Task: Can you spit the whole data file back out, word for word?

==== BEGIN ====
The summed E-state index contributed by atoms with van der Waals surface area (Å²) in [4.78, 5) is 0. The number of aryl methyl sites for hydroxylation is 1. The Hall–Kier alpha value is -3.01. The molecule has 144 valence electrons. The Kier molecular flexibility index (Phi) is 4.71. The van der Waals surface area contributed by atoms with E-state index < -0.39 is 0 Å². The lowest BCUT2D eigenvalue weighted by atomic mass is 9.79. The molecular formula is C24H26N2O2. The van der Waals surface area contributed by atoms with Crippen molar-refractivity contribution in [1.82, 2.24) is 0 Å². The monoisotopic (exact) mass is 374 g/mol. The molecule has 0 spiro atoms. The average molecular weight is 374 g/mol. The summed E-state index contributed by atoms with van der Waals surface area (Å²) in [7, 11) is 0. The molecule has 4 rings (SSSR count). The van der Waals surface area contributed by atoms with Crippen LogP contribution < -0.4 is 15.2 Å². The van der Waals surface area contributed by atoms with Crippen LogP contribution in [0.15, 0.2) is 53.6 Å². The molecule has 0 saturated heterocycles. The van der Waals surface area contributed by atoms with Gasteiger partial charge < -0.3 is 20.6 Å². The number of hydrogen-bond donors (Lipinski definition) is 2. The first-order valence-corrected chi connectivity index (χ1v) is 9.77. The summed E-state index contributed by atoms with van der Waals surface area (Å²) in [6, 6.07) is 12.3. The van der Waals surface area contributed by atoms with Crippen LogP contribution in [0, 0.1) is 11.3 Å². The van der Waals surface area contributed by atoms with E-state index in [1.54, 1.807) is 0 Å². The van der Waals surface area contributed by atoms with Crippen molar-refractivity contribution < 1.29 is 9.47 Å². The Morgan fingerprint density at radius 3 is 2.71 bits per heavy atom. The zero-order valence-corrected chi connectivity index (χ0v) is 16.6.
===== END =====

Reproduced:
The summed E-state index contributed by atoms with van der Waals surface area (Å²) in [4.78, 5) is 0. The number of aryl methyl sites for hydroxylation is 1. The Hall–Kier alpha value is -3.01. The molecule has 144 valence electrons. The Kier molecular flexibility index (Phi) is 4.71. The van der Waals surface area contributed by atoms with E-state index < -0.39 is 0 Å². The lowest BCUT2D eigenvalue weighted by atomic mass is 9.79. The molecular formula is C24H26N2O2. The van der Waals surface area contributed by atoms with Crippen molar-refractivity contribution in [1.82, 2.24) is 0 Å². The monoisotopic (exact) mass is 374 g/mol. The molecule has 0 spiro atoms. The average molecular weight is 374 g/mol. The summed E-state index contributed by atoms with van der Waals surface area (Å²) in [7, 11) is 0. The molecule has 4 rings (SSSR count). The van der Waals surface area contributed by atoms with Crippen LogP contribution < -0.4 is 15.2 Å². The van der Waals surface area contributed by atoms with Crippen LogP contribution in [0.15, 0.2) is 53.6 Å². The molecule has 0 saturated heterocycles. The van der Waals surface area contributed by atoms with Gasteiger partial charge < -0.3 is 20.6 Å². The number of hydrogen-bond donors (Lipinski definition) is 2. The first-order valence-corrected chi connectivity index (χ1v) is 9.77. The summed E-state index contributed by atoms with van der Waals surface area (Å²) in [6, 6.07) is 12.3. The van der Waals surface area contributed by atoms with Crippen LogP contribution in [0, 0.1) is 11.3 Å². The van der Waals surface area contributed by atoms with E-state index in [1.54, 1.807) is 0 Å². The van der Waals surface area contributed by atoms with Crippen molar-refractivity contribution < 1.29 is 9.47 Å². The Morgan fingerprint density at radius 3 is 2.71 bits per heavy atom. The zero-order valence-corrected chi connectivity index (χ0v) is 16.6.